Non-steroidal anti-inflammatory drugs and myocardial infarctions: comparative systematic review of evidence from observational studies and randomised controlled trials
- 1Department of Cardiology, Queen Alexandra Hospital, Portsmouth, UK
- 2Department of Rheumatology, Kings College London School of Medicine, London, UK
- Professor D L Scott, Department of Rheumatology, Kings College London School of Medicine, Weston Education Centre, Kings College London, 10 Cutcombe Road, London SE5 9RS, UK;
- Accepted 18 February 2007
- Published Online First 7 March 2007
Objective: The comparative risk of myocardial infarction (MI) with cyclo-oxygenase-2-specific drugs and traditional non-steroidal anti-inflammatory drugs (NSAIDs) was determined.
Methods: The results of studies of a suitable size in colonic adenoma and arthritis—that had been published in English and from which crude data about MIs could be extracted—were evaluated. Medline, Embase and Cinahl (2000–2006) databases, as well as published bibliographies, were used as data sources. Systematic reviews examined MI risks in case-control and cohort studies, as well as in randomised controlled trials (RCTs).
Results: 14 case-control studies (74 673 MI patients, 368 968 controls) showed no significant association of NSAIDs with MI in a random-effects model (OR 1.17; 95% CI 0.99 to 1.37) and a small risk of MI in a fixed-effects model (OR 1.32; 95% CI 1.29 to 1.35). Sensitivity analyses showed higher risks of MI in large European studies involving matched controls. Six cohort studies (387 983 patient years, 1 120 812 control years) showed no significant risk of MI with NSAIDs (RR 1.03; 95% CI 1.00 to 1.07); the risk was higher with rofecoxib (RR 1.25; 95% CI 1.17 to 1.34) but not with any other NSAIDs. Four RCTs of NSAIDs in colonic adenoma (6000 patients) showed an increased risk of MI (RR 2.68; 95% CI 1.43 to 5.01). Fourteen RCTs in arthritis (45 425 patients) showed more MIs with cyclo-oxygenase-2-specific drugs (Peto OR 1.6; 95% CI 1.1 to 2.4), but fewer serious upper gastrointestinal events (Peto OR 0.40; 95% CI 0.31 to 0.53).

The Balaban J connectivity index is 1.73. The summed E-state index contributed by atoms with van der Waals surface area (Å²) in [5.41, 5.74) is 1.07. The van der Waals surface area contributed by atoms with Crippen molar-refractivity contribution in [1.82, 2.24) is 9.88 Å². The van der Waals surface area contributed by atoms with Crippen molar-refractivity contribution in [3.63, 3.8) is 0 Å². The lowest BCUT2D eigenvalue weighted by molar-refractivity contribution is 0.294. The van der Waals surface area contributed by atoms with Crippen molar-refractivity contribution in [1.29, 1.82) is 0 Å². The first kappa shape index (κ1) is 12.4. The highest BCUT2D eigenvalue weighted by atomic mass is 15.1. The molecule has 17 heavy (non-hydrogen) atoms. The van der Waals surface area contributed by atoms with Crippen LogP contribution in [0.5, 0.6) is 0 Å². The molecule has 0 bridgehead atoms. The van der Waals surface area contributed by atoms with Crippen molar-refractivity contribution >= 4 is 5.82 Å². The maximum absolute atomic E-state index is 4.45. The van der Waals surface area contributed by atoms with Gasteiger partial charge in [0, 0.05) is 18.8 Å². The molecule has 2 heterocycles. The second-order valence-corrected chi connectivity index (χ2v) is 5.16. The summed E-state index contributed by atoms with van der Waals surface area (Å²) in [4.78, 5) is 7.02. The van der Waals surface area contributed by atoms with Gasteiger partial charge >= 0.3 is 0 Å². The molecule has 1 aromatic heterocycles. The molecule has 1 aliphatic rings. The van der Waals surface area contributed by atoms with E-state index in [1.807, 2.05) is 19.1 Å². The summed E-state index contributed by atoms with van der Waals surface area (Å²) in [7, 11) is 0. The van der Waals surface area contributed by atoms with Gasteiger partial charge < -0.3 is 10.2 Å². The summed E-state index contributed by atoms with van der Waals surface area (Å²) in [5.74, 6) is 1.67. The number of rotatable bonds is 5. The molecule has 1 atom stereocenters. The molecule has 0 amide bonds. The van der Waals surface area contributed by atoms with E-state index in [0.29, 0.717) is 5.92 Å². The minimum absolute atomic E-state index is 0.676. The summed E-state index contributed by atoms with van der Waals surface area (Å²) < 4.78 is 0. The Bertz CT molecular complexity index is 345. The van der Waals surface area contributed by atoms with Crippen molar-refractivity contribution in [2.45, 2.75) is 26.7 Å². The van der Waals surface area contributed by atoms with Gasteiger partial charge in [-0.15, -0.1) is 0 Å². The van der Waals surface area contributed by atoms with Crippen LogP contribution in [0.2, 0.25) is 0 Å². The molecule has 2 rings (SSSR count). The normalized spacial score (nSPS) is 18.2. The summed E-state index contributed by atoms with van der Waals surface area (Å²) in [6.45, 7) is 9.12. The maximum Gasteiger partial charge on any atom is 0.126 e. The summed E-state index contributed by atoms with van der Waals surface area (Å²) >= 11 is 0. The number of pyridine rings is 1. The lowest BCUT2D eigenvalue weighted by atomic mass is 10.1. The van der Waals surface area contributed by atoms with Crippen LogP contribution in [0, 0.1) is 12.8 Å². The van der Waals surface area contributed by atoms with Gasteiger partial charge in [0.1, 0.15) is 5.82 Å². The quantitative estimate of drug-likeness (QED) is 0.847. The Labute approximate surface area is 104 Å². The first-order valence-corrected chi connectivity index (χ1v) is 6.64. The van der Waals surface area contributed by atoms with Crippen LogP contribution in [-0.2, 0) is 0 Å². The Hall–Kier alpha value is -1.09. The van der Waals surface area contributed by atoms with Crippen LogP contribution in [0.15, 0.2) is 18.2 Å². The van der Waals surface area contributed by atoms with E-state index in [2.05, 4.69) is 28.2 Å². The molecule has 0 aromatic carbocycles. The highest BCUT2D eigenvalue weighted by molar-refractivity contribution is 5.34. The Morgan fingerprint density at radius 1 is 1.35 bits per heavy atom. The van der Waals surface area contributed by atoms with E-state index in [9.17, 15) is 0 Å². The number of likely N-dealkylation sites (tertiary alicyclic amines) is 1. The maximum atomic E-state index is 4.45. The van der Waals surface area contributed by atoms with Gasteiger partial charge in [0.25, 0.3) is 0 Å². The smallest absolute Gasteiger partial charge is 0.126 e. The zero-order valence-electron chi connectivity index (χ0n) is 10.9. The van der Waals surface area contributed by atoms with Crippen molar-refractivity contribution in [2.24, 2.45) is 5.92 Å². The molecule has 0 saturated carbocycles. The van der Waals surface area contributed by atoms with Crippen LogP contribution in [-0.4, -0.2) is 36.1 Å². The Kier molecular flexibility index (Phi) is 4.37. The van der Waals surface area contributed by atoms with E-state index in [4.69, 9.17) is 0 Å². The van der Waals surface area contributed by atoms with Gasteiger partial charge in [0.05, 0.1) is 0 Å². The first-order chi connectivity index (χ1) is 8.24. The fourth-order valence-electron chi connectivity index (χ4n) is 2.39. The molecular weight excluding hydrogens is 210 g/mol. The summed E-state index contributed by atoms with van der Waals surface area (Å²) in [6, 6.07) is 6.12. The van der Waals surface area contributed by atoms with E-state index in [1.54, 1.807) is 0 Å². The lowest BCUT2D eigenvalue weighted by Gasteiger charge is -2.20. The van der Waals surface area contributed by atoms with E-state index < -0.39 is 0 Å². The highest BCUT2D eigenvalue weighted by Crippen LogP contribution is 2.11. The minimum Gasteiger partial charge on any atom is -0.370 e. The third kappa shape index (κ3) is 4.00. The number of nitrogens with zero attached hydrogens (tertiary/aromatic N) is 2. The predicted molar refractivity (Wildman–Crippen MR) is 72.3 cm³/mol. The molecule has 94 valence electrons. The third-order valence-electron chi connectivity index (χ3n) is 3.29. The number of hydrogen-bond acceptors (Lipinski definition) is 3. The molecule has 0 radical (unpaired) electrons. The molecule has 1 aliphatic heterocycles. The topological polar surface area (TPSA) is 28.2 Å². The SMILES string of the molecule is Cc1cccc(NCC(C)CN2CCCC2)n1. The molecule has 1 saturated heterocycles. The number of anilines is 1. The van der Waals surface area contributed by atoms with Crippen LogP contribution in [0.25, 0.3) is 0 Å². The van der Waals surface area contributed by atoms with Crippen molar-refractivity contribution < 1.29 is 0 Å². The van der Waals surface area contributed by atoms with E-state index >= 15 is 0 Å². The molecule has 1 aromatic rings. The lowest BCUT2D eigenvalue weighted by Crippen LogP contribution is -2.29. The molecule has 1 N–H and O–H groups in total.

Conclusion: The overall risk of MI with NSAIDs and cyclo-oxygenase-2-specific drugs was small; rofecoxib showed the highest risk. There was an increased MI risk with cyclo-oxygenase-2-specific drugs compared with NSAIDs, but less serious upper gastrointestinal toxicity.
Competing interests: PAS, GHK and CMS have received no direct payments from companies involved in the evaluation or marketing of non-steroidal anti-inflammatory drugs in the last 5 years, including support to attend meetings, fees for consulting, and funding for research or educational support. EHC and DLS have received clinical trial grants, unrestricted educational grants and personal sponsorship for attending meetings from many companies involved in clinical trials and marketing of current anti-rheumatic drugs, including all those involved in cyclo-oxygenase-2-specific drugs. DLS has received fees for speaking at meetings, membership of national and international advisory boards, and giving professional advice from many pharmaceutical companies in the last 5 years including Amgen, Merck Sharp and Dhome, Novartis, Pfizer, Sumitomo Pharmaceuticals and Wyeth. He is medical adviser to Arthritis Care and Medical Vice-Chair of the Arthritis and Musculoskeletal Alliance, which have both received unrestricted grants from pharmaceutical companies. No pharmaceutical company or adviser or representative has been involved directly or indirectly in the inception, preparation or writing of this manuscript; its contents have not been disclosed to any pharmaceutical company before submission.
Contributions to authorship: conception, DLS, PAS, GHK; design, CMS, EHC; analysis/interpretation of data, PAS, DLS, EHC; drafting article, PAS, GHK, DLS; critical revisions, all authors.
- myocardial infarction
- non-steroidal anti-inflammatory drug
- odds ratio
- randomised controlled trial
- relative risk